Range Eyes May Debut of Its Next Electric Trailers

Serial Production Set to Start in Late 2025 or Early 2026 After Further Pilots
Range electric trailer
Range accelerates the electrification of commercial transportation via powered trailers for the heavy-duty truck market. (Range Electric)

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LAS VEGAS — Range Energy is set to introduce the next iteration of its electrified dry van trailers in May, CEO Ali Javidan said Jan. 9.

The beta version of the trailers will offer a full representation of the company’s trailers’ capabilities, Javidan told Transport Topics on the sidelines of the annual CES conference.

Range’s powered trailers are intended to reduce diesel consumption through an e-axle, battery pack and smart kingpin.

Currently, Range is offering its alpha product with surrogate motors and batteries, which do not demonstrate the trailer’s full performance, the executive said.

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Range has run two pilot programs with carriers so far. A further six trials are scheduled for the rest of 2024, said Javidan, adding that the trials last one to two weeks. Trials are conducted with partners that intend to buy trailers, he said.

Range said in November that preliminary third-party testing results showed its technology enables up to 36.9% fuel efficiency gains for semi-trucks. Testing was conducted on a 25.5-mile urban/highway loop by MVT Solutions, a subsidiary of Mesilla Valley Transportation. The truck-trailer combination was running approximately 59,000-pound GVW and was limited to top speeds of 60 mph across multiple scenarios.

Range has a manufacturing site at the company’s headquarters in Mountain View, Calif. The first handful of beta trailers will be manufactured at this site.

In 2025, Range will begin a move from beta trailers to “release candidate” trailers, Javidan told TT. The trailer will be scaled up for full production in 2025.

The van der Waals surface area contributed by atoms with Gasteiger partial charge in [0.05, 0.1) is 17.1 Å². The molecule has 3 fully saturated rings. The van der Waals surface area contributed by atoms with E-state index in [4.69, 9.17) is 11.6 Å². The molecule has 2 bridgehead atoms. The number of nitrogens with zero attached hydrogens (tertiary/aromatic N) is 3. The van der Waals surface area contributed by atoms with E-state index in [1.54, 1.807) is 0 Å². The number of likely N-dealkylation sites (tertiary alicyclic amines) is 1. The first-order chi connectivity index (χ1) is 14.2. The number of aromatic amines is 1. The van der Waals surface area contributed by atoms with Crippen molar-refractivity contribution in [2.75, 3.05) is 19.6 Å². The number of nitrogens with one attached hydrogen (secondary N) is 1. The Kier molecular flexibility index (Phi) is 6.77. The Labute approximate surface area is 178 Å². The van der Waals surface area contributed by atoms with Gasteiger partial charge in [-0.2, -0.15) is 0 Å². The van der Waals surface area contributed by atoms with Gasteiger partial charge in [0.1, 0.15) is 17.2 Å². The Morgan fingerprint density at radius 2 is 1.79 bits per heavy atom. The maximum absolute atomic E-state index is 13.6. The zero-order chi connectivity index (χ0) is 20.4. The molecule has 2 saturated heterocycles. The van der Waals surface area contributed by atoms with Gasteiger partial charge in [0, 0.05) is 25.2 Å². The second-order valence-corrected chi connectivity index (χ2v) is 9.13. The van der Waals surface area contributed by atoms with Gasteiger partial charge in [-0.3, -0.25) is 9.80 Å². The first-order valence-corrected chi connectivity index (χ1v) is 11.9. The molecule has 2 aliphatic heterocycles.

“In 2025, the company will build 40 to 50 release candidate trailers,” Javidan said. Next year will also see the first customer deliveries for long-term testing, he said.

At the end of 2025 or the start of 2026, small series production will begin, the executive said.

Ahead of all these steps, Range is talking to three or four trailer original equipment manufacturers about further collaboration and partnerships, said Javidan, while declining to name the OEMs.

A location for future production beyond the beta models has still to be chosen, he said, adding that some of the states that Range is considering include Texas, Indiana, Arkansas, Nevada and Colorado. The choice of the site depends to some extent on logistics and the company’s initial customers, he said.

In order to finance these steps, the company’s A-round funding is set to close in the first quarter of 2024, Javidan said. The funding will be used for pilot projects, he added.

“There will be one or two more fundraising cycles before production starts in late 2025 or early 2026,” Javidan said.

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“Originally, Class 8 trailers were the ‘North Star’ for Range,” said Javidan, but over the last 18 months, Range has focused solely on Class 8 trailers, with Javidan telling TT he realized this was where the company could make more of an impact, rather than with smaller trailers.

Javidan said he wanted also to make a difference where others were not doing so. With so much of trucking’s decarbonization effort focused on the cab, the missing link was trailers, he said.

But Range’s approach to decarbonization is to make sure trucking companies do not have to uproot what they have been doing for 50 to 70 years, he said.